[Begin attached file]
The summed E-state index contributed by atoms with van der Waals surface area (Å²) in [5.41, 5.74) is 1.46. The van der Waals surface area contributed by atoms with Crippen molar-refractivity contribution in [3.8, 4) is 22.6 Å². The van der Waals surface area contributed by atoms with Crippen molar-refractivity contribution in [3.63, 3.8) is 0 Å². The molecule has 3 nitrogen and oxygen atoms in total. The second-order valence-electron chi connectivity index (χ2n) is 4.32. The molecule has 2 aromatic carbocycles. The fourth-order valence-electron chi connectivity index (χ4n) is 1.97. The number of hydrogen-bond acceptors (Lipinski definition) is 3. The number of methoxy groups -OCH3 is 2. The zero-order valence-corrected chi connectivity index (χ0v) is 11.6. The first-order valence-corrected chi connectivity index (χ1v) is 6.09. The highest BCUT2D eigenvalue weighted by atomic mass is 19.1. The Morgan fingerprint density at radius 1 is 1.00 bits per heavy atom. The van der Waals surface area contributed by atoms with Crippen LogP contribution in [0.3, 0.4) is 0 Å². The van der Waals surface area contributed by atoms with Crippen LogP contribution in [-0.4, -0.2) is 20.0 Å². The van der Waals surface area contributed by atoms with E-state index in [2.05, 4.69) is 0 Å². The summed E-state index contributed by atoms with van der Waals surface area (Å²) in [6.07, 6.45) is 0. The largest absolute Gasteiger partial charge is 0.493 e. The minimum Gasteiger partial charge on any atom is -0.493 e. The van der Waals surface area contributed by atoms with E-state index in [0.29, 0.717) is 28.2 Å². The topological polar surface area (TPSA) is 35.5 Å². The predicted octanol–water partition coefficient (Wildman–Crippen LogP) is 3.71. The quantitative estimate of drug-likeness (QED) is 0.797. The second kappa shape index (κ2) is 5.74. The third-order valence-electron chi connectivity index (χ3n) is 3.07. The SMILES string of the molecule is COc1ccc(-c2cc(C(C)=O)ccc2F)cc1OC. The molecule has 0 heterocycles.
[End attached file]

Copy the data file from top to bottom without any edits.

The summed E-state index contributed by atoms with van der Waals surface area (Å²) in [5.41, 5.74) is 1.46. The van der Waals surface area contributed by atoms with Crippen molar-refractivity contribution in [3.8, 4) is 22.6 Å². The van der Waals surface area contributed by atoms with Crippen molar-refractivity contribution in [3.63, 3.8) is 0 Å². The molecule has 3 nitrogen and oxygen atoms in total. The second-order valence-electron chi connectivity index (χ2n) is 4.32. The molecule has 2 aromatic carbocycles. The fourth-order valence-electron chi connectivity index (χ4n) is 1.97. The number of hydrogen-bond acceptors (Lipinski definition) is 3. The number of methoxy groups -OCH3 is 2. The zero-order valence-corrected chi connectivity index (χ0v) is 11.6. The first-order valence-corrected chi connectivity index (χ1v) is 6.09. The highest BCUT2D eigenvalue weighted by atomic mass is 19.1. The Morgan fingerprint density at radius 1 is 1.00 bits per heavy atom. The van der Waals surface area contributed by atoms with Crippen LogP contribution in [0.3, 0.4) is 0 Å². The van der Waals surface area contributed by atoms with Crippen LogP contribution in [-0.4, -0.2) is 20.0 Å². The van der Waals surface area contributed by atoms with E-state index in [2.05, 4.69) is 0 Å². The summed E-state index contributed by atoms with van der Waals surface area (Å²) in [6.07, 6.45) is 0. The largest absolute Gasteiger partial charge is 0.493 e. The minimum Gasteiger partial charge on any atom is -0.493 e. The van der Waals surface area contributed by atoms with E-state index in [0.29, 0.717) is 28.2 Å². The topological polar surface area (TPSA) is 35.5 Å². The predicted octanol–water partition coefficient (Wildman–Crippen LogP) is 3.71. The quantitative estimate of drug-likeness (QED) is 0.797. The second kappa shape index (κ2) is 5.74. The third-order valence-electron chi connectivity index (χ3n) is 3.07. The SMILES string of the molecule is COc1ccc(-c2cc(C(C)=O)ccc2F)cc1OC. The molecule has 0 heterocycles.